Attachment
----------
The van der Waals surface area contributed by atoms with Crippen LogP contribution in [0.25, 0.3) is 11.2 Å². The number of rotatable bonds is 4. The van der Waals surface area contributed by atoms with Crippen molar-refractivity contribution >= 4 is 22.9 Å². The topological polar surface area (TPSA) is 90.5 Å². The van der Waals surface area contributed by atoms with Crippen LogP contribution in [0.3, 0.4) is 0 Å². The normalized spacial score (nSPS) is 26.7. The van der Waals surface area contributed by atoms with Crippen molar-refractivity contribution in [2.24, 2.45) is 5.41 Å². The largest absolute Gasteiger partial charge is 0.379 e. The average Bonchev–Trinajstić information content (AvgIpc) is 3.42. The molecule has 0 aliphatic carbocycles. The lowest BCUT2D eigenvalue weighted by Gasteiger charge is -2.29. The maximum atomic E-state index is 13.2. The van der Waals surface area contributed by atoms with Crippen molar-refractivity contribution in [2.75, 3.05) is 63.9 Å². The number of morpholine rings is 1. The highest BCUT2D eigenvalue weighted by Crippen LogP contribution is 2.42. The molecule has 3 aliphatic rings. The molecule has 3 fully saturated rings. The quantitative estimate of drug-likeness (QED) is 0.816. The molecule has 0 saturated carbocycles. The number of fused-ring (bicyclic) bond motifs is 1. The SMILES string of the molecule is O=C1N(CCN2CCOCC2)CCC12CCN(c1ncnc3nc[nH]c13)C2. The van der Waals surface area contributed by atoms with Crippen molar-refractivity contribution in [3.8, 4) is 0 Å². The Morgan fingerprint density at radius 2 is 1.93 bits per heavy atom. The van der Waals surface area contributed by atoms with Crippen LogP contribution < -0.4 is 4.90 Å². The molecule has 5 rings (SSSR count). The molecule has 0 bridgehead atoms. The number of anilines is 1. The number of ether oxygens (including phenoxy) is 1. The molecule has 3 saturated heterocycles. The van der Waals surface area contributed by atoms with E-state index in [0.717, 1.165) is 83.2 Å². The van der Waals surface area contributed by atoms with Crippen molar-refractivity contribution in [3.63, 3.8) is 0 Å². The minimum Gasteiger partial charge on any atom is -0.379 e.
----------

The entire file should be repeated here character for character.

The van der Waals surface area contributed by atoms with Crippen LogP contribution in [0.25, 0.3) is 11.2 Å². The number of rotatable bonds is 4. The van der Waals surface area contributed by atoms with Crippen molar-refractivity contribution >= 4 is 22.9 Å². The topological polar surface area (TPSA) is 90.5 Å². The van der Waals surface area contributed by atoms with Crippen LogP contribution in [0.3, 0.4) is 0 Å². The normalized spacial score (nSPS) is 26.7. The van der Waals surface area contributed by atoms with Crippen molar-refractivity contribution in [2.24, 2.45) is 5.41 Å². The largest absolute Gasteiger partial charge is 0.379 e. The average Bonchev–Trinajstić information content (AvgIpc) is 3.42. The molecule has 0 aliphatic carbocycles. The lowest BCUT2D eigenvalue weighted by Gasteiger charge is -2.29. The maximum atomic E-state index is 13.2. The van der Waals surface area contributed by atoms with Crippen molar-refractivity contribution in [2.75, 3.05) is 63.9 Å². The number of morpholine rings is 1. The highest BCUT2D eigenvalue weighted by Crippen LogP contribution is 2.42. The molecule has 3 aliphatic rings. The molecule has 3 fully saturated rings. The quantitative estimate of drug-likeness (QED) is 0.816. The molecule has 0 saturated carbocycles. The number of fused-ring (bicyclic) bond motifs is 1. The SMILES string of the molecule is O=C1N(CCN2CCOCC2)CCC12CCN(c1ncnc3nc[nH]c13)C2. The van der Waals surface area contributed by atoms with Crippen molar-refractivity contribution in [3.8, 4) is 0 Å². The Morgan fingerprint density at radius 2 is 1.93 bits per heavy atom. The van der Waals surface area contributed by atoms with Crippen LogP contribution < -0.4 is 4.90 Å². The molecule has 5 rings (SSSR count). The molecule has 0 bridgehead atoms. The number of anilines is 1. The number of ether oxygens (including phenoxy) is 1. The molecule has 3 saturated heterocycles. The van der Waals surface area contributed by atoms with E-state index in [0.717, 1.165) is 83.2 Å². The van der Waals surface area contributed by atoms with Crippen molar-refractivity contribution in [3.63, 3.8) is 0 Å². The minimum Gasteiger partial charge on any atom is -0.379 e.